If you own or are running a law firm, you likely have rules in place that deal with procedures and policies within your law firm. These rules for some law firms are written in firms of an employment handbook. In some law firms, these rules are unwritten.
Some employees who are rule-oriented will attempt to abide by these rules to the best of their ability. No matter whether you are talking about billable hour requirements, dress code, rules regarding times for arriving and departing, break policy or any other rules or requirements, some employees are very good at abiding by rules and policies put in place.
Some employees, however, are not rule oriented by their nature. Their mindset can often be that rules are made to be broken. So, no matter whether the policies are written or unwritten, they are not looking to abide by the rules.
Some employees will be very open about their dislike of the rules or policies put in place. They will tell the law firm owners or management that they don’t like the rule or policy. They will make sure law firm knows where they stand. Of course, if these employees want to keep their job, they ultimately need to abide by the rules put in place whether they like it or not.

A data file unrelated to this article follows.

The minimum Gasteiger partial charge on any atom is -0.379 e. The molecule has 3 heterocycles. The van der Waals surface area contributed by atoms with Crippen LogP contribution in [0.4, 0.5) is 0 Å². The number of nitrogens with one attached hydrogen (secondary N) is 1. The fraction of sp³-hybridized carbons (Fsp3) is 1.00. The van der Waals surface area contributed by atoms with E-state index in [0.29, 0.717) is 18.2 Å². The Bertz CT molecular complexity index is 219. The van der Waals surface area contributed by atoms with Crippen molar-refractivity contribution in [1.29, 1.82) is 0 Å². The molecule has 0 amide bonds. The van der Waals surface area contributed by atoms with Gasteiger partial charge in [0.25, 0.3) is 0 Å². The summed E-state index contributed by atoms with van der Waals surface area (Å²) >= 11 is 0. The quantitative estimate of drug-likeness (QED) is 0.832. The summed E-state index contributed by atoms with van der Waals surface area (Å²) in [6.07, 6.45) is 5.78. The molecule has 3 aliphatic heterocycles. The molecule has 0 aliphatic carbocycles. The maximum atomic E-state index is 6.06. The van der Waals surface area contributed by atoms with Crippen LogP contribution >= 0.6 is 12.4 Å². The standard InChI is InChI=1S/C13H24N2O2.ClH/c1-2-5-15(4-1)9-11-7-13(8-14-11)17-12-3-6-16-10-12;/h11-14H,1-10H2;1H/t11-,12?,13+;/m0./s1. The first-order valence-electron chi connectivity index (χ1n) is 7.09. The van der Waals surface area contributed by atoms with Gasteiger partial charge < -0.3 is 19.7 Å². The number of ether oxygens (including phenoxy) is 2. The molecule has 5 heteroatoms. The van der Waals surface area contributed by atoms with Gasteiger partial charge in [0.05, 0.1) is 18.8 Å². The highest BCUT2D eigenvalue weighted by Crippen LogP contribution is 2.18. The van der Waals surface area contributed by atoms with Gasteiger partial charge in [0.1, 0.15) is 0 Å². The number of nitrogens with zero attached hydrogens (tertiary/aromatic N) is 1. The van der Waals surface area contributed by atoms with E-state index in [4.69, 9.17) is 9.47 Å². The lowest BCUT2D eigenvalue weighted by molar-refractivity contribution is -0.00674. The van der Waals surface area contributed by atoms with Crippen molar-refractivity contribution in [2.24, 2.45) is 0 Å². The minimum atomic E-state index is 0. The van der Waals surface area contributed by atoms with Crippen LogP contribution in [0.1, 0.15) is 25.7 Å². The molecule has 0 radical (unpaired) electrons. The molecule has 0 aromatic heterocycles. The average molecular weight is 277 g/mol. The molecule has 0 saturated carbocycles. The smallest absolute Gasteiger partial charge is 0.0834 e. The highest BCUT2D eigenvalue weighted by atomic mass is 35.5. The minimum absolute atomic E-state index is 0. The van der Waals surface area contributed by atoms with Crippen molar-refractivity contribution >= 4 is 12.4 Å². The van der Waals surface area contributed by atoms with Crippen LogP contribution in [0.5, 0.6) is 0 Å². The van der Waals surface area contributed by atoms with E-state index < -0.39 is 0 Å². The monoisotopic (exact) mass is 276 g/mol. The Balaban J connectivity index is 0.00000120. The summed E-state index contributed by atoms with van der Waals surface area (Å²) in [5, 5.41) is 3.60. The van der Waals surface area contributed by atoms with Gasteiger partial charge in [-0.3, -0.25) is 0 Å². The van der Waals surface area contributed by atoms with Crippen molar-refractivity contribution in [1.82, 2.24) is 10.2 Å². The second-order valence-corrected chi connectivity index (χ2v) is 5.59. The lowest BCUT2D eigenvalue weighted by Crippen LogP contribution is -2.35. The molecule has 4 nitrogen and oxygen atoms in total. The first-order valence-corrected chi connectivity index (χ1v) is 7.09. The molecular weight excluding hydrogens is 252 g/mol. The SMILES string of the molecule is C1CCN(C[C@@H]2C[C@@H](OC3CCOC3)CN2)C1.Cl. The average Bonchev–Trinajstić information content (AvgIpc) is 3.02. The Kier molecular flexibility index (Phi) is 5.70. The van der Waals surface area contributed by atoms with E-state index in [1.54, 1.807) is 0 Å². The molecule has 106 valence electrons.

Some employees might do their very best, but they might struggle to meet the requirements. For whatever reason, they might struggle to perform their duties not best on effort or willingness, but because they might need some more onboarding, coaching, assistance, guidance or help.
Other employees, however, can be harder to figure out. On the surface, they seem fully capable of meeting their requirements based on their education, skills and talents. They also never express much, if any, resistance to the overall policy or procedure put in place. In fact, if asked, they may express general agreement with the policy or procedure.
Still, even with the talent and capability to do it, they continually miss the mark. Sometimes, they are close to making the mark, but they seemingly fall a little bit short, or miss the mark, time and time again for no apparent reason.
With employees like this, the question you have to ask yourself is whether these employees are being creatively disobedient? In other words, are these employees who are fully capable, yet not abiding by the rule or policy in order to make a point about their disagreement in a creatively disobedient manner?
In many respects, these can be the toughest employees to manage because you do not know where they actually stand. In these types of situations, it’s important to have candid conversations with these employees. They need to know that you know they are fully capable of meeting the requirements or abiding by the policy. You then need to ensure they know that it’s vital that they do so unless there is some valid reason that they can verbalize showing why they cannot.
You then need to hold them accountable if they do not. Otherwise, it won’t be long before nobody is abiding by the rules and policies within your law firm.
If you have any thoughts, feel free to share them below.